DM) How did you react?

AJ) At first I wanted to kick his ass! (laughing) But then I realized that he was showing me how to do it.

DM) That's a hell of a sign of showmanship to be able to gather so many people so quickly.

AJ) Well, he was also a bit cocky back then... but he was good and he showed me a lot.

DM) When's the last time you did a street performance?

AJ) Probably twenty-five, maybe thirty years ago.

DM) Is it something that you miss at all?

AJ) No, it's something that you learn from and move on, hopefully. Actually, I went out there and there's a few guys still doing it from back when I was doing it. And that's thirty years later. If you're still out there thirty years later, you're considered sad.

DM) That's a pretty difficult crowd to play.

AJ) That's right. That's why it's great training. All of those acts that have that kind of training are now better indoor acts because of it. If you can do it there with street bums fighting you for your money, bag ladies knocking your equipment over, and just smart-ass kids... if you can deal with all that, you can deal with a rough indoor crowd that's paying to see your comedy.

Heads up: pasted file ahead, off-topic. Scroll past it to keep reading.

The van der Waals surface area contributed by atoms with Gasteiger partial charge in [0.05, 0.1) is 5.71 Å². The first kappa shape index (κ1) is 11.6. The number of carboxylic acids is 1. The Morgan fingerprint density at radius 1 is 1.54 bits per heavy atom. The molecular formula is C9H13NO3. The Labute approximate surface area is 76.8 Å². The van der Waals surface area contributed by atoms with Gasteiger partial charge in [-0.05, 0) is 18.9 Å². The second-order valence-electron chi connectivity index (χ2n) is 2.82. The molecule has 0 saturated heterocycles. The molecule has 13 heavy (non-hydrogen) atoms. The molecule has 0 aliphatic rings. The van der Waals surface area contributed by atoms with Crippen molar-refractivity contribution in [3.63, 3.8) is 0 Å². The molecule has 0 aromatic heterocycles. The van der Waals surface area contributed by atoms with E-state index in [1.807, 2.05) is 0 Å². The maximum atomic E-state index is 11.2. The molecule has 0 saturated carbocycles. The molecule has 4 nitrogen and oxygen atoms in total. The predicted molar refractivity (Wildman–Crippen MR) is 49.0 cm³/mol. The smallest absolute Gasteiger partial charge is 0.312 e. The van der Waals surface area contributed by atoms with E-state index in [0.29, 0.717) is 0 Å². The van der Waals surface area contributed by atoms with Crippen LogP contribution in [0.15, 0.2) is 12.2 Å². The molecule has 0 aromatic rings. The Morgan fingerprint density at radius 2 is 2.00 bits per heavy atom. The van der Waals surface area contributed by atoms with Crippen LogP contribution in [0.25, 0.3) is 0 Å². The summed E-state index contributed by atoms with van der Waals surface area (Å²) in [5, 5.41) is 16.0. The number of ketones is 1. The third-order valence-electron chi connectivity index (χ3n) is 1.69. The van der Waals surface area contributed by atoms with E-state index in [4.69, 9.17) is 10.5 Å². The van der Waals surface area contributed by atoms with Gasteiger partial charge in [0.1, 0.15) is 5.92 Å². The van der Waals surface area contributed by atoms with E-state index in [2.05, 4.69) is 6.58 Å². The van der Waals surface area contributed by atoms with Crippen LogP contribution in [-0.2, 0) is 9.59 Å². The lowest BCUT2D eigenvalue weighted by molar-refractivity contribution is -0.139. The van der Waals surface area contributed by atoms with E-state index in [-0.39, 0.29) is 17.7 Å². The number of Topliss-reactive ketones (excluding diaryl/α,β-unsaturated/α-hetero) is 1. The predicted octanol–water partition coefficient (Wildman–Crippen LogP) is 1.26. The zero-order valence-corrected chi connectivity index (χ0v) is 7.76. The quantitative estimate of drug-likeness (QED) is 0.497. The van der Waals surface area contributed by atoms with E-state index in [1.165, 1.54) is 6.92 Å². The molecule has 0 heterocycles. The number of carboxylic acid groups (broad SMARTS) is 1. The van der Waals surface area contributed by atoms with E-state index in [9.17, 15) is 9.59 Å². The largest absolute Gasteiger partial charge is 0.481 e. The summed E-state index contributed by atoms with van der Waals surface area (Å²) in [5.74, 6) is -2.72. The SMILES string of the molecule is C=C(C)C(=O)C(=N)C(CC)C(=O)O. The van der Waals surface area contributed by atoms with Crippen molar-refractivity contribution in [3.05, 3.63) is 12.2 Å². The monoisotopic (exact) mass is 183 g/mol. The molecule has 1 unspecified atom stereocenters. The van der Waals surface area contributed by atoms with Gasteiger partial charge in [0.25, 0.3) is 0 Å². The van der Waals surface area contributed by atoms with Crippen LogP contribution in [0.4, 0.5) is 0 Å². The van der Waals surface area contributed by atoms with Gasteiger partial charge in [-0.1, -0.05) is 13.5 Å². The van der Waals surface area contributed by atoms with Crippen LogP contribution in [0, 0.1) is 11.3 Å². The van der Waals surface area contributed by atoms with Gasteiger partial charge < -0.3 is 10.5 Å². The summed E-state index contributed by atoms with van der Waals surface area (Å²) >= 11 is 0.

DM) Did you have your worst crowd indoors or outdoors?

AJ) I've had bad crowds indoors, but I've probably had my worst crowd outdoors... well, actually I don't know, because they're totally different situations. One crowd is paying to see you, the other is just shopping, and you've got to get them to stop and take their mind off what you're doing. I've had rough crowds. I worked in Valdez, Alaska during the oil days when people were up there working on the pipeline. That was a rough crowd. It was a strip club and they weren't there to see you, they were there to see the women. I had introductions like, "You wanted to see some naked girls, but first here's a magician."